Xp_cmdshell and Errors in SQL server.

This article is essentially a combination of two articles I had read online. One made it easy to find the errors and the other made it easy to find the fix, but I wanted one place where I could find BOTH. What do you need in place in order to use xp_cmdshell? I warn you, there are obvious security risks and implications for going this route. (I’m not recommending usage of xp_cmdshell in general, and frankly have no clue how to use it, but you don’t need to know how to use it to enable it) We first need to think about what happens here, from an architectural level:

A user who has logged in to SQL Server executes xp_cmdshell. For this, SQL Server need to spawn a process in Windows. A process in Windows need to execute in a Windows user account. How does SQL Server know what Windows account is to be used? If the SQL Server login who is executing xp_cmdshell is sysadmin, then SQL Server will use the service account (it will not “pretend to be somebody else” or emulate another user). However, if the login is not sysadmin, then one would need to configure what Windows account to be used (using sp_xp_cmdshell_proxy_account). Note that this configuration is the same for all non-sysadmins. But there’s a little bit more to it than a single setting. Below is an outline of what needs to be done. Step 2 and 3 are only needed if the one who is to execute xp_cmdshell isn’t sysadmin. Note that the steps don’t have to be performed in the order listed below.

We need to allow usage of xp_cmdshell in general (on 2005 or 2008). Use “Surface Area Configuration” or sp_configure to perform this. We need to have a user in the master database which has execute permission on xp_cmdshell. If you are uncertain about the difference between logins and users, you should read up about it in BOL. We need to say what Windows account should be used when a non-sysadmin user is executing xp_cmdshell.

For users that are not members of the sysadmin role on the SQL Server instance, as mentioned above, you need to do the following actions to grant access to the xp_cmdshell extended stored procedure.

Below are the Errors thrown and the TSQL script correcting said error, that enables this:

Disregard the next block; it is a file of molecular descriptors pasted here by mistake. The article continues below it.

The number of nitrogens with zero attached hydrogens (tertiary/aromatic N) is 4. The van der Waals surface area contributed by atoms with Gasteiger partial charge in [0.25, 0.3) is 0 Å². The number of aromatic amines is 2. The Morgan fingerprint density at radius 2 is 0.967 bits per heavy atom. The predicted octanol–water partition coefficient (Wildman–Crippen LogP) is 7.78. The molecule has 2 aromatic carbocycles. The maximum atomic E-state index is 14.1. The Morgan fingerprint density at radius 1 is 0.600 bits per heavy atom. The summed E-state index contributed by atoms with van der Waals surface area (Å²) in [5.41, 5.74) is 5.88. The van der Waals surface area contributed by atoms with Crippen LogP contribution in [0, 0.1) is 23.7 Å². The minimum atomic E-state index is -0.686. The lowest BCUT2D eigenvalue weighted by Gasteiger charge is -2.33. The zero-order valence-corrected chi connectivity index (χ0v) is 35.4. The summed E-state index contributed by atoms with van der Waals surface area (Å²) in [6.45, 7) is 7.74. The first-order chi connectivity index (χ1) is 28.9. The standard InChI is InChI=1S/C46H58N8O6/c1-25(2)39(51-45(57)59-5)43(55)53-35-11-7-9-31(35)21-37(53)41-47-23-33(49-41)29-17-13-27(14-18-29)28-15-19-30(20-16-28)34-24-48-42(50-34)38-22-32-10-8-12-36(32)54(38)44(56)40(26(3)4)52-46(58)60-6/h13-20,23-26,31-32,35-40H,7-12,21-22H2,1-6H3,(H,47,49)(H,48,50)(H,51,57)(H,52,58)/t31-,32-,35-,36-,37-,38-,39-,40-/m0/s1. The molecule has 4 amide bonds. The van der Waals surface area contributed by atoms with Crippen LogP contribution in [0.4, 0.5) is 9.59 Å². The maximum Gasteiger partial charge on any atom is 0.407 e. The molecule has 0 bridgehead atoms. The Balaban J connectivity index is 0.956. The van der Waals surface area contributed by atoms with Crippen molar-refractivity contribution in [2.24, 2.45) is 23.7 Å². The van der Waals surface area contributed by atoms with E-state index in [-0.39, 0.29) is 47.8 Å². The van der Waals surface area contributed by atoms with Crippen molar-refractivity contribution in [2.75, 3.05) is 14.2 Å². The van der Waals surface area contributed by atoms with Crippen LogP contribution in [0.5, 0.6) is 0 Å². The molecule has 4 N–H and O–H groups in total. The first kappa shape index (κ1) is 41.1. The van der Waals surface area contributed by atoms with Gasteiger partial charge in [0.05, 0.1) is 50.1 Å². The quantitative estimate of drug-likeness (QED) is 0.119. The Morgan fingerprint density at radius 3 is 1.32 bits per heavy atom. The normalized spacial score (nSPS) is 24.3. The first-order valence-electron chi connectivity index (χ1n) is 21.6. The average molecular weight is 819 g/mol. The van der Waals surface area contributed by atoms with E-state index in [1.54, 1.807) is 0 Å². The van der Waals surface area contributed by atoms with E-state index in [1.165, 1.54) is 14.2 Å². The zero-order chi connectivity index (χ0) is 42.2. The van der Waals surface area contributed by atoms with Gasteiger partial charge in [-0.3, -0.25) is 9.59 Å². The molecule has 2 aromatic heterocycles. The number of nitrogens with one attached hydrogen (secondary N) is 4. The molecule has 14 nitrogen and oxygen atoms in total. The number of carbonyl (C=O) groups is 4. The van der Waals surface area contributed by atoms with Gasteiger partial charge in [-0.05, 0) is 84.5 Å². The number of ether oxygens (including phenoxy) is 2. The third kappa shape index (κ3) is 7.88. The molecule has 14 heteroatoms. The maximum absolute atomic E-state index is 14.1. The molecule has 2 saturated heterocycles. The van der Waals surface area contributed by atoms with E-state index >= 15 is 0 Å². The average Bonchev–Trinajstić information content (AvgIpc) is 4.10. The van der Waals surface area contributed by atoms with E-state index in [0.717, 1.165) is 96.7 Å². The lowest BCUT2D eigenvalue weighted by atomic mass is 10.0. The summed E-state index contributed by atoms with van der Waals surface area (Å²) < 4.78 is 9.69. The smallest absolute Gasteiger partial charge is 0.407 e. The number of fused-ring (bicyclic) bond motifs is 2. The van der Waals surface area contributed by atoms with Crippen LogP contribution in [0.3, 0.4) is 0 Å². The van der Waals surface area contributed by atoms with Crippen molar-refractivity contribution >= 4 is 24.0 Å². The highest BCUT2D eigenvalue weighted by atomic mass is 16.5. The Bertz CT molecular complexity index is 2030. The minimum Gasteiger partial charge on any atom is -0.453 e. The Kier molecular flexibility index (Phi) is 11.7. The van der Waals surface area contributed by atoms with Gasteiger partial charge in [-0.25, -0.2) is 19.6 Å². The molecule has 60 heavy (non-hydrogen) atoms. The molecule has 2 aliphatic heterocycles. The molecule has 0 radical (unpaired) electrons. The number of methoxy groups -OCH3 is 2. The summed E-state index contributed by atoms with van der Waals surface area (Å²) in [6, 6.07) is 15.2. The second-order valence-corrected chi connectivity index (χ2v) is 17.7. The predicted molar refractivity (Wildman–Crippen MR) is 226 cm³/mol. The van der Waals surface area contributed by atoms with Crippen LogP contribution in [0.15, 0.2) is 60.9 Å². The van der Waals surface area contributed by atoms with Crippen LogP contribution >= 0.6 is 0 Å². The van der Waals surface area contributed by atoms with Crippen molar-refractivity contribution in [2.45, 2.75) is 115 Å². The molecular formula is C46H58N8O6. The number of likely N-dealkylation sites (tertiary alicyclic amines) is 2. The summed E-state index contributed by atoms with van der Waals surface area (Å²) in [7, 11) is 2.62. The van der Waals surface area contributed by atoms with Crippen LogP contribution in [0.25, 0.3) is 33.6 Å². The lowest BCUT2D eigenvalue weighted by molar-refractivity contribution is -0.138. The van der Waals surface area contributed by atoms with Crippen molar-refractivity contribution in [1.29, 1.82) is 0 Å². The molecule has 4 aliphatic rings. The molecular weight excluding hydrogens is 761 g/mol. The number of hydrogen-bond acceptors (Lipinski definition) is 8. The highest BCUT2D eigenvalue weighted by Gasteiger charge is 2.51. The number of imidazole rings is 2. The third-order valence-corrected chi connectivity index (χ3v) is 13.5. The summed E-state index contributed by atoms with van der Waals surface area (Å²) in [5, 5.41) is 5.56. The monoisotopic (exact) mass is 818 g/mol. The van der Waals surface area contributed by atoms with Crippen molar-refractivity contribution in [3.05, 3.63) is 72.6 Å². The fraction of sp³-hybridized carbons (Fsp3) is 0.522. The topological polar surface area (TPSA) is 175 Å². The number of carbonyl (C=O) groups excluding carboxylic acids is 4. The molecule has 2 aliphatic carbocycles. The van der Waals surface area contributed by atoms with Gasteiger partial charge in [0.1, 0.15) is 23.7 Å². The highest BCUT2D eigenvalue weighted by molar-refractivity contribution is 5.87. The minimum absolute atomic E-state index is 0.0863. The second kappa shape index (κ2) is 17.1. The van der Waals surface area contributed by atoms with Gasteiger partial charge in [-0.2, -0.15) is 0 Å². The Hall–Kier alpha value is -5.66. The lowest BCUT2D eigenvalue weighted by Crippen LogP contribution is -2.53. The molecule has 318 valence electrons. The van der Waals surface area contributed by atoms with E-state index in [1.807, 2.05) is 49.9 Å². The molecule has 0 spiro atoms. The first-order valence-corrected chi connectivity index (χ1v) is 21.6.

(1) Enable the xp_cmdshell procedure

*Msg 15281, Level 16, State 1, Procedure xp_cmdshell, Line 1 SQL Server blocked access to procedure ‘sys.xp_cmdshell’ of component ‘xp_cmdshell’ because this component is turned off as part of the security configuration for this server. A system administrator can enable the use of ‘xp_cmdshell’ by using sp_configure. For more information about enabling ‘xp_cmdshell’, see “Surface Area Configuration” in SQL Server Books Online.*

EXEC sp_configure 'xp_cmdshell', 1

(2) Create a login for the non-sysadmin user that has public access to the master database

*Msg 229, Level 14, State 5, Procedure xp_cmdshell, Line 1 The EXECUTE permission was denied on the object ‘xp_cmdshell’, database ‘mssqlsystemresource’, schema ‘sys’.*

USE master
CREATE LOGIN RoseBush WITH PASSWORD = 'securepassword'

(3) Grant EXEC permission on the xp_cmdshell stored procedure

*Msg 229, Level 14, State 5, Procedure xp_cmdshell, Line 1 The EXECUTE permission was denied on the object ‘xp_cmdshell’, database ‘mssqlsystemresource’, schema ‘sys’.*

GRANT EXECUTE ON xp_cmdshell TO RoseBush

(4) Create a proxy account that xp_cmdshell will be run under using sp_xp_cmdshell_proxy_account

*Msg 15153, Level 16, State 1, Procedure xp_cmdshell, Line 1 The xp_cmdshell proxy account information cannot be retrieved or is invalid. Verify that the ‘##xp_cmdshell_proxy_account##’ credential exists and contains valid information.*

EXEC sp_xp_cmdshell_proxy_account 'Domain\WindowsUserAccount','password'





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